Wee! Back to writing about cartoons.
This is not a movie review.
But in case you were wondering: I liked Bolt. No complaints really.
Well, except that I was forced to wear glasses on top of my glasses so I could watch it in craptastic ‘Real 3D’.
The 3D thing was totally useless for this movie. Useless, I say! There was no reason for it but to gauge me an extra $3 for a ticket.
And the fact Disney gave away all the funny hamster bits in the trailers leading up to the movie release. (Yeah, thanks guys.)
But I digress.
I thought it would be a good movie to learn some lessons in action sequences.
Ahh, the action sequence.
Some board artists love ’em. Some hate ’em.
In a script they sit as cute little paragraphs. Seemingly harmless.
Then you start to thumbnail them out. And that cute little three-line paragraph suddenly morphs into a beast of pages upon pages of storyboarding hell.
I am not all that fond of them. I’m more of an ‘acting and dialogue’ kind of gal.
But they can be fun sometimes.
The opening sequences of Bolt have some really great ones. Because they are kind of spoofing action movies, there is a lot of cliched fun going on.
So let’s take a look at a few.
The Quick-Cut Mini Montage
I actually really like doing these. They are dynamic, fast and cut to the chase.
And are awesome ‘cheats’ to tell a lot of information without worrying too much about hook-ups.
Penny and Bolt are about to be chased by the bad guys. So Penny needs to get out her super-scooter thing.
How exciting would it be to storyboard this on a wide shot?
So with a series of quick little cuts from different angles, we get all the information we need.
Up shot on Penny lifting the scooter into shot.
Zing! The wheel comes to camera.
Cut to the front wheel on the ground. The camera is low.
Whoosh! The back wheel zips back to us as the camera pulls back with it fast.
The extreme close-up of Penny putting on her helmet.
Where was the helmet? In her backpack? Do we care? Do we really want to see her take it out and all that?
NO! We get the information without worrying about silly details like that. We just need to get the thing on her head.
They’re in a hurry, dammit!
Close-up of her thumb on the handle bar. She presses a button.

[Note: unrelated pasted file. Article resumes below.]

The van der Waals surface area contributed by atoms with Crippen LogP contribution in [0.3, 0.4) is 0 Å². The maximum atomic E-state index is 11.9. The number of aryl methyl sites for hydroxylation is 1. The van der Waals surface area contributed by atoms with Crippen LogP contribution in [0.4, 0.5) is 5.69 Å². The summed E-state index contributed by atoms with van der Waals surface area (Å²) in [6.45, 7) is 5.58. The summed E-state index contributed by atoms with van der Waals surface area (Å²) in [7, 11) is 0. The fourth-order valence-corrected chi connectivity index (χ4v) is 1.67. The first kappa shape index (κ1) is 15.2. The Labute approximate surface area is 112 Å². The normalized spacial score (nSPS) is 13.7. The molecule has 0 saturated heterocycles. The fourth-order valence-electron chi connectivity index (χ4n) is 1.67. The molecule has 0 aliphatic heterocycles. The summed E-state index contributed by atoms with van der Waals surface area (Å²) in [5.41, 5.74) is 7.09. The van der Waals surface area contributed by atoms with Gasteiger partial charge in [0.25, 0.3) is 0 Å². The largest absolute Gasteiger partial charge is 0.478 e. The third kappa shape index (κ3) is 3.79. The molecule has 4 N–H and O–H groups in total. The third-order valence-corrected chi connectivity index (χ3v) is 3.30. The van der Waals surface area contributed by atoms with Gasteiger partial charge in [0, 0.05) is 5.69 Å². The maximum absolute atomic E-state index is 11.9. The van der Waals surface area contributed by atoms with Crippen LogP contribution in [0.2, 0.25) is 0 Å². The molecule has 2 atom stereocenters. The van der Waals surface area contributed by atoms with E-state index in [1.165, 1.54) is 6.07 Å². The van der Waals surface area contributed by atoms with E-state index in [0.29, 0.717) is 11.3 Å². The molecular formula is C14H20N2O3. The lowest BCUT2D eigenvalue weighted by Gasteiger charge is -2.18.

Very fast truck-out to reveal both of her hands on the handle bars, revving the scooter.
And it’s done.
The shot goes wide and off they scoot. Like I said, they are nice little cheats and a fast, interesting way to get that scooter scooting.
Plus it tells the audience the scooter has a few extra gizmos on it. Good information that comes into play later.
The Multi-Angle Slow Motion Series
Here’s some action flick goodness for you.
Bolt is about to get shot at from another helicopter that is off screen.
Slow that camera down so we see our hero missing those helicopter blades and soaring over it.
Change the camera angle and shot size so we see it continue. (Soarrrrrrrrrr)
One more time! From the top.
But notice they are cutting with continuity here. Where he ends up at the end of one shot, he continues along on the next one.
Then we get to the back of the helicopter and Bolt is off screen. It starts in slow motion, then speeds up to real time.
Just in time for his landing. And off he runs.
You can breathe now.
But it’s not over!
No, now we get the joys of:
The Multi-Angle Repeat-Action Series
How many times have you seen this one? Pure cliched fun here.
The up shot on the helicopter Bolt just jumped over.
Boom! The other helicopter blasts that sucker.
Let’s see it again. Higher and wider.
Boom! Oh yeah, baby. More! More!
Wee! One more from the side.
Boom! This one fills the screen with all it’s fiery awesomeness.
And now, just for good measure after all that pumping adrenaline, we need a little comic relief.
Extreme wide shot on the city with the explosion way off in the distance. And an empty soda cup in the foreground.
And it ever so gently blows over. Tap!
Nice touch. It’s smart to put that little pause in there.
It makes the audience smile.
It gives them a little break from all the fast action and gets them ready for more.
All that was missing was Penny and Bolt walking in slow motion away from a huge fiery blast in the background.
Or diving to camera with a huge fiery blast in the background.
None of this makes you roll your eyes because they are doing it on purpose.
This is all for the Bolt TV show in the movie. It’s supposed to be over the top and full of those action movie cliches.
Like I said, fun stuff.
I’ll probably continue with this little series. There are some great uses of up shots and down shots in the movie. Something I’ve been wanting to touch on for a while.
So tune in next week for the exciting continuation!!!
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